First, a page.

More conservative Christian killjoys — those of us not quite prepared to do away with Jesus — avoided the theatres and studios, but dressed up the faith in our own ways. Failing to agree on a unified response, some of us took an e-nap with anti-social Jesus and waited for the televangelical and technological winds to blow over. Others of us gaped wide-eyed at the shiny new possibilities through an idyllic window and asked Jesus Santa Christ to put some virtual presents under the virtual Christmas tree on our newly created Facebook profiles (beside the “Verse of the Day” application we faithfully added to our account). Still other Christians decided to fight Letterman and Facebook with blood in our eyes and Crusader-Jesus at our side.

Yet all of our views, however distorted, make all the difference in the world-wide web: even secular news media giant MSNBC recognizes that “the Internet makes people crazy.” Writer Helen A.S. Popkin joins countless other web surfers in wondering “why people with jobs, families and social ties utilize the Internet as an outlet for typing words so hateful, and with such enthusiasm” (“Watch Out. The Internet Will Cut You.”). In these Christian cursoraders’ defence, they have recognized that it is much safer to punch an avatar than a real, live person; the worst you will receive in return is a virtual defenestration. Faithful as we Christians are, we have stuck to online complaints, criticisms and counter-arguments. Popular evangelical magazine Christianity Today whines that “the American public’s understanding of evangelicals on the whole has rarely been more misshapen” and that “news media’s relentless focus on controversy makes it difficult to remedy false impressions” (“Media In Motion”).  Of course, these perceptions are not our fault. We went out of our way to join the frenzy, not to face off against Facebook. How can they hate us when we have become as entranced in the virtual community as the heathens we love to slog (as in, slam on our blog)?

After harassing young Christians today for being unfamiliar with St. Francis of a See-saw or St. Ignoramus of Loyola, famed neo-luddite Richard G. Malloy in his article “Religious Life in the Age of Facebook” bemoans the fact that “today’s youth know Harry and Hermione better than Jesus, Mary, and Joseph”.  And he is right; you, the reader, are not even asking for Harry or Hermione’s last names (Potter and Granger), although to your credit neither are you asking for Jesus’ (which, by the way, is not H. Christ). Incidentally, almost any online thesaurus finds the term “biblical scholar” synonymous with “neo-luddite.” Had he known this, Mr. Malloy would probably have added Mark Zuckerberg to his H-list, recognizing that although no one knows what he looks like, all know em-zee as the Father of Facebook; the herald of the social-networking gospel movement that’s currently sweeping the nation, and at a much faster rate than its similarly named (but less-advertised) sibling the social gospel movement.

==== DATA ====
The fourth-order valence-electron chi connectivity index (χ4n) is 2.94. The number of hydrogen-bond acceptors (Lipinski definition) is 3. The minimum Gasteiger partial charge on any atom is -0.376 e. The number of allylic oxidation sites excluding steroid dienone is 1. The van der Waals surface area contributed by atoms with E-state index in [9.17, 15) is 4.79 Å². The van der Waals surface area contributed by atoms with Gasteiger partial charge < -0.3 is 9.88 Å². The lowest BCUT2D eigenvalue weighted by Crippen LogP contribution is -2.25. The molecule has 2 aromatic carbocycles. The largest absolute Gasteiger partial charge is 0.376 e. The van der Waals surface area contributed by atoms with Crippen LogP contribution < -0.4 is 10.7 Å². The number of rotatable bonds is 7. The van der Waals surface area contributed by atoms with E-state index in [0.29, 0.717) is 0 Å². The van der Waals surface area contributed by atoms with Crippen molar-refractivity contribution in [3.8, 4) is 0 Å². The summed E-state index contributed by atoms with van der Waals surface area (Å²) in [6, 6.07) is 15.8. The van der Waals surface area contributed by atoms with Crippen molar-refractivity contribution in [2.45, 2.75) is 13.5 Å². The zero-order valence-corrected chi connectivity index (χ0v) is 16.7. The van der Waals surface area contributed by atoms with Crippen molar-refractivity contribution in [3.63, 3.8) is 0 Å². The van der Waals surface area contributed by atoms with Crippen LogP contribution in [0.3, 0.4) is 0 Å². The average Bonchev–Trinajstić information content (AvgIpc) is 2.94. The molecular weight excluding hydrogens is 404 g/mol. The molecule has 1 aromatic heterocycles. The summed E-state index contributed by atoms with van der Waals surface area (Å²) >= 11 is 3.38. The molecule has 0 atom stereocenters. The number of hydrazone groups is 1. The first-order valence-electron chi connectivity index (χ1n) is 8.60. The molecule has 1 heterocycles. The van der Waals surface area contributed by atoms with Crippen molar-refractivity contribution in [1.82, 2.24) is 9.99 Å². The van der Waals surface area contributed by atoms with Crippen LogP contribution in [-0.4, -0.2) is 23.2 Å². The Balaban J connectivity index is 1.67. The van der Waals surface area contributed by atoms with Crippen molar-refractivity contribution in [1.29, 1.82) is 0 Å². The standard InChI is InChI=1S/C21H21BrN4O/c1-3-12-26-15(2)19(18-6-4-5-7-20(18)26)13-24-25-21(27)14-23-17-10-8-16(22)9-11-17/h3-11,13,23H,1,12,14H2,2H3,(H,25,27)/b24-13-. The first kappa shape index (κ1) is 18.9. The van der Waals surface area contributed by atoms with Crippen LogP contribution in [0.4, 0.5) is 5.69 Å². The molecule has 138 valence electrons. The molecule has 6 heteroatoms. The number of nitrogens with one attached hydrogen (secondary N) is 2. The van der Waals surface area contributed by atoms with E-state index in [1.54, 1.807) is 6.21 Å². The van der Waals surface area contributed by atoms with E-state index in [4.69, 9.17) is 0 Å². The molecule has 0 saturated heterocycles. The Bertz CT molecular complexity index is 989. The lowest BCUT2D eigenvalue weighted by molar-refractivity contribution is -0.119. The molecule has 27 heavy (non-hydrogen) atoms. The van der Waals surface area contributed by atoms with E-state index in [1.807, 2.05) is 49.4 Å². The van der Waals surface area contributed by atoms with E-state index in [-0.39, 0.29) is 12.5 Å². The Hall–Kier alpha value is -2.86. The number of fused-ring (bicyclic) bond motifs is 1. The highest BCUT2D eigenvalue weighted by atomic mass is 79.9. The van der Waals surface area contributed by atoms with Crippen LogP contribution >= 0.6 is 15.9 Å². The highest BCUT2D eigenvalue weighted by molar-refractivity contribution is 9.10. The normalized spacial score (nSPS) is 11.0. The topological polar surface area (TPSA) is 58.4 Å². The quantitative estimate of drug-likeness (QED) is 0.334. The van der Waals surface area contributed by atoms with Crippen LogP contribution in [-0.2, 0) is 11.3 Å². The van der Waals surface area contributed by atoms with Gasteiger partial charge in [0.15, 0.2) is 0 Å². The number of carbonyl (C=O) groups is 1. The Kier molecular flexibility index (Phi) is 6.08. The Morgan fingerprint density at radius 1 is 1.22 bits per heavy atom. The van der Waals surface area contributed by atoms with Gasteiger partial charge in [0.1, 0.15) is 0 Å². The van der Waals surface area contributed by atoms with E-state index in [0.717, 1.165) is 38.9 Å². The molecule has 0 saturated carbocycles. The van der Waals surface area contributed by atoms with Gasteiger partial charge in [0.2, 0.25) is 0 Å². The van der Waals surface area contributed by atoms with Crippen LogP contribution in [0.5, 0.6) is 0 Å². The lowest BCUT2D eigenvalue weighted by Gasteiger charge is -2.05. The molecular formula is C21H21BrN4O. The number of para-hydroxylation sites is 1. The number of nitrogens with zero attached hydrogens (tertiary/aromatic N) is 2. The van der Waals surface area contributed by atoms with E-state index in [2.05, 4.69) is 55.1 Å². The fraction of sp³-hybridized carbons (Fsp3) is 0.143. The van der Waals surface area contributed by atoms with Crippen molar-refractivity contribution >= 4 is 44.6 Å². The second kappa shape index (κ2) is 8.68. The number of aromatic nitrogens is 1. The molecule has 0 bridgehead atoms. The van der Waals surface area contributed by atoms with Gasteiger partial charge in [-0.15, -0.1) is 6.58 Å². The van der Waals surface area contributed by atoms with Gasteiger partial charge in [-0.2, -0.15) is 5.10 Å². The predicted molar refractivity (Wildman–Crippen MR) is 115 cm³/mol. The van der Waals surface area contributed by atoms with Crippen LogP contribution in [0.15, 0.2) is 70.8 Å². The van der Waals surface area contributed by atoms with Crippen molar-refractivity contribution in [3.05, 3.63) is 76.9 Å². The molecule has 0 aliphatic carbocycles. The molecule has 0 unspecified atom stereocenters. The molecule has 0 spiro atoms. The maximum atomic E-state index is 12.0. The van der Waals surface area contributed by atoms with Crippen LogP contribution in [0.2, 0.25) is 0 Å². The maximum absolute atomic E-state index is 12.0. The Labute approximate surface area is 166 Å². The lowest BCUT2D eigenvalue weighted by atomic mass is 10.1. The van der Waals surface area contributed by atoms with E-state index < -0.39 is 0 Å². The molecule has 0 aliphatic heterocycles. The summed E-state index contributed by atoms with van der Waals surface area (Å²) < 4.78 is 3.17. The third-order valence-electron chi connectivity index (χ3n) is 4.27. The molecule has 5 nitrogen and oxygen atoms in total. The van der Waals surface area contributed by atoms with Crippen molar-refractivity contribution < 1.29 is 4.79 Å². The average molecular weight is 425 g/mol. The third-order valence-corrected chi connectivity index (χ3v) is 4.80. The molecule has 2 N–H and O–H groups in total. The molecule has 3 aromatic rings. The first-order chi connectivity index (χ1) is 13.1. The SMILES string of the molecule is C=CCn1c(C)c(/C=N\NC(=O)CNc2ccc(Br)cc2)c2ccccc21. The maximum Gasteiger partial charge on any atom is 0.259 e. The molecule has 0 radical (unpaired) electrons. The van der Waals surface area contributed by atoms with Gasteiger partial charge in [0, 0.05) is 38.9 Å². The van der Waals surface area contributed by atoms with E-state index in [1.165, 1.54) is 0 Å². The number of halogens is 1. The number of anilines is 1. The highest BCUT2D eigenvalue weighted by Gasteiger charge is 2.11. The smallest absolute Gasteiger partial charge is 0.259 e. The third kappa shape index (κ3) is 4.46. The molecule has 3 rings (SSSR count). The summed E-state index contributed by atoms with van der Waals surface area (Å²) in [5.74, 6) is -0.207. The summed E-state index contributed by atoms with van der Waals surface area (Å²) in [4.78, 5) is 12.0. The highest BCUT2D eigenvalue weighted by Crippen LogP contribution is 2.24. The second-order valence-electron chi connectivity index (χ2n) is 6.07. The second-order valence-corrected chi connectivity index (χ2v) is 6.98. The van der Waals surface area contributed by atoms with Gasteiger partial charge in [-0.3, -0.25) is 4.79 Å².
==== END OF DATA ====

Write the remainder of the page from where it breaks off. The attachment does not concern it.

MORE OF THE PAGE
Today’s good news is that for a long time now — since 2004 — Facebook has been as much a staple in the lives of socialite college students, eventually overly-forthcoming high-school teens and finally even wish-we-were-young-again parents as bread and fish were for the fishermen with whom Jesus chatted. Why, then, did it take so long for Christians to get the divine voicemail saying that flooding the tube and the Net with Christian propaganda simply wasn’t going to bring people back in? While some conservatives tend to blame Benny and Pastor Peter for keeping the voicemails hidden with their ever-elusive divine PIN number, most of us look sadly at our desktop buddy-Jesus and wonder why he failed to mention it. The “It’s complicated” relationship status between Christians and the Internet has even confounded media mogul Leonardo De Chirico. Unfortunately, the more famous Leonardo was too busy filming his new flick Convert Me if You Can for comment, but supported De Chirico, who warns in his article “Ethics and the Internet, Starting from Theology” that “at stake is the ability of the Christian faith to interact in a significant and positive manner with the culture.” Yet since the titanic task of interacting with the Internet has fallen to the Christians, many Christians’ engagement of the online world and the self-proclaimed premier social networking site has left us with a choice to sink or swim.


The Fall of Facebook

Facebook currently boasts thousands of groups dedicated to academic, political, or socio-emotional defences of the Christian faith. Perhaps one of the most emotional appeals for the faith comes from the imaginative 4,000+-member group, “If facebook dont delet the group (fuck christianity) then fuck facebook” [sic!], identified as a Religious Organization. Replete with abhorrent grammar, spelling, and syntax, this group provides a timeless experience of Christian apologetics (sans apologies)! The group “Christian Guys are hotter because…” comes in a close second, followed by “10 Million Teens For Christ (ALL Christian Teens on Facebook)” in a distant third, owing to the fact that it is surprisingly over 9.9 million members short of its goal.

However, with such strong statements putting the ‘e-’ back in evangelism, it’s a surprise that Christians have not had better press online. It’s easy to imagine that if nothing else, groups like “AMERICAN BY BIRTHCHRISTIAN BY CHOICE” would draw in schools of Christian patriots. However, since neither our schools nor societies look any better for Christian involvement in Facebook, maybe it is time for today’s cyber-Christians to make sure we know what we are going for.


Joining the “Gang Wars”